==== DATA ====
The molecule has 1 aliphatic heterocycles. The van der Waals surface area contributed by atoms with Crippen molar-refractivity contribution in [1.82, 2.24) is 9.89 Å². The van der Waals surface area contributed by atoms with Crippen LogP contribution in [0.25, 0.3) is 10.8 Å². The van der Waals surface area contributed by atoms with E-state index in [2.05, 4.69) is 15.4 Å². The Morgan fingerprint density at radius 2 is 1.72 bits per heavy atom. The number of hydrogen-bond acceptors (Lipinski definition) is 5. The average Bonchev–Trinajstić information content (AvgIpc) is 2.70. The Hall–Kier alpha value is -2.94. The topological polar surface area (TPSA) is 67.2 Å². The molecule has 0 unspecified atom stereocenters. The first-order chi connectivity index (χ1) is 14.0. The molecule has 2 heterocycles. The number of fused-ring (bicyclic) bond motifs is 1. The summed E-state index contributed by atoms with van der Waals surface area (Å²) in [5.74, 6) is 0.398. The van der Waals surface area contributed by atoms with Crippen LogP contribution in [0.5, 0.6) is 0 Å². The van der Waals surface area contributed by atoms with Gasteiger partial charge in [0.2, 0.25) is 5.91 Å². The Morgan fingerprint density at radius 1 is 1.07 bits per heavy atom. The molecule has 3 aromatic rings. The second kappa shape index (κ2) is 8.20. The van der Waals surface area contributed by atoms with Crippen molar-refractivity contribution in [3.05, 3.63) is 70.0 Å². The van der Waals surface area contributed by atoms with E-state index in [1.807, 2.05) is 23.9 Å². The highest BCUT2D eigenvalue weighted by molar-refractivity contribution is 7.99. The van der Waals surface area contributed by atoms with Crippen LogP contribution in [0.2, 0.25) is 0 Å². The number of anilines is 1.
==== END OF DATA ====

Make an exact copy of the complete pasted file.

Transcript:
The molecule has 1 aliphatic heterocycles. The van der Waals surface area contributed by atoms with Crippen molar-refractivity contribution in [1.82, 2.24) is 9.89 Å². The van der Waals surface area contributed by atoms with Crippen LogP contribution in [0.25, 0.3) is 10.8 Å². The van der Waals surface area contributed by atoms with E-state index in [2.05, 4.69) is 15.4 Å². The Morgan fingerprint density at radius 2 is 1.72 bits per heavy atom. The number of hydrogen-bond acceptors (Lipinski definition) is 5. The average Bonchev–Trinajstić information content (AvgIpc) is 2.70. The Hall–Kier alpha value is -2.94. The topological polar surface area (TPSA) is 67.2 Å². The molecule has 0 unspecified atom stereocenters. The first-order chi connectivity index (χ1) is 14.0. The molecule has 2 heterocycles. The number of fused-ring (bicyclic) bond motifs is 1. The summed E-state index contributed by atoms with van der Waals surface area (Å²) in [5.74, 6) is 0.398. The van der Waals surface area contributed by atoms with Crippen LogP contribution in [0.5, 0.6) is 0 Å². The van der Waals surface area contributed by atoms with Gasteiger partial charge in [0.2, 0.25) is 5.91 Å². The Morgan fingerprint density at radius 1 is 1.07 bits per heavy atom. The molecule has 3 aromatic rings. The second kappa shape index (κ2) is 8.20. The van der Waals surface area contributed by atoms with Crippen molar-refractivity contribution in [3.05, 3.63) is 70.0 Å². The van der Waals surface area contributed by atoms with E-state index in [1.807, 2.05) is 23.9 Å². The highest BCUT2D eigenvalue weighted by molar-refractivity contribution is 7.99. The van der Waals surface area contributed by atoms with Crippen LogP contribution in [0.2, 0.25) is 0 Å². The number of anilines is 1.